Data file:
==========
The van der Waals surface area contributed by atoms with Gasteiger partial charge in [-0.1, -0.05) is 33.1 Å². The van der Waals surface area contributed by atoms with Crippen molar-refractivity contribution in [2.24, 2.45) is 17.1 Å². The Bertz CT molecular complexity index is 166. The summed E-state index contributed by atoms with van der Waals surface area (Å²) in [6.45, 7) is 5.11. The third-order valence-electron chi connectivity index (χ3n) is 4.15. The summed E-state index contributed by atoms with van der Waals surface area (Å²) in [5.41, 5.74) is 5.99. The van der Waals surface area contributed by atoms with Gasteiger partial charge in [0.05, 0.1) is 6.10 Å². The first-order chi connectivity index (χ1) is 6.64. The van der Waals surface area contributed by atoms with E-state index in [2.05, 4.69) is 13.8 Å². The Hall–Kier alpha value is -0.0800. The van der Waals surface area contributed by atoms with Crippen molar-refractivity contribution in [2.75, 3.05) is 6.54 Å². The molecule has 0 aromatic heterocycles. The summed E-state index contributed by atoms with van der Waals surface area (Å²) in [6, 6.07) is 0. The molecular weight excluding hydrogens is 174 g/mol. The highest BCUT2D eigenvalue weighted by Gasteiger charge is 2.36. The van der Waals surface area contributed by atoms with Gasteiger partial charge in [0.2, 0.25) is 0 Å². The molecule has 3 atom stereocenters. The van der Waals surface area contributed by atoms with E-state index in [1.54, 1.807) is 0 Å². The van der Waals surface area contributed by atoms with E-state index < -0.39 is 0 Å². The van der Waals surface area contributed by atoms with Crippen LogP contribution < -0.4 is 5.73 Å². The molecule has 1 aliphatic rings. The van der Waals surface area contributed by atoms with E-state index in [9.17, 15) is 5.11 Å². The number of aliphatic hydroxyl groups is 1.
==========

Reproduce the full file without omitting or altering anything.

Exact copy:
The van der Waals surface area contributed by atoms with Gasteiger partial charge in [-0.1, -0.05) is 33.1 Å². The van der Waals surface area contributed by atoms with Crippen molar-refractivity contribution in [2.24, 2.45) is 17.1 Å². The Bertz CT molecular complexity index is 166. The summed E-state index contributed by atoms with van der Waals surface area (Å²) in [6.45, 7) is 5.11. The third-order valence-electron chi connectivity index (χ3n) is 4.15. The summed E-state index contributed by atoms with van der Waals surface area (Å²) in [5.41, 5.74) is 5.99. The van der Waals surface area contributed by atoms with Gasteiger partial charge in [0.05, 0.1) is 6.10 Å². The first-order chi connectivity index (χ1) is 6.64. The van der Waals surface area contributed by atoms with E-state index in [2.05, 4.69) is 13.8 Å². The Hall–Kier alpha value is -0.0800. The van der Waals surface area contributed by atoms with Crippen molar-refractivity contribution in [2.75, 3.05) is 6.54 Å². The molecule has 0 aromatic heterocycles. The summed E-state index contributed by atoms with van der Waals surface area (Å²) in [6, 6.07) is 0. The molecular weight excluding hydrogens is 174 g/mol. The highest BCUT2D eigenvalue weighted by Gasteiger charge is 2.36. The van der Waals surface area contributed by atoms with Gasteiger partial charge in [0.2, 0.25) is 0 Å². The molecule has 3 atom stereocenters. The van der Waals surface area contributed by atoms with E-state index in [1.54, 1.807) is 0 Å². The van der Waals surface area contributed by atoms with E-state index < -0.39 is 0 Å². The van der Waals surface area contributed by atoms with Crippen LogP contribution < -0.4 is 5.73 Å². The molecule has 1 aliphatic rings. The van der Waals surface area contributed by atoms with E-state index in [9.17, 15) is 5.11 Å². The number of aliphatic hydroxyl groups is 1.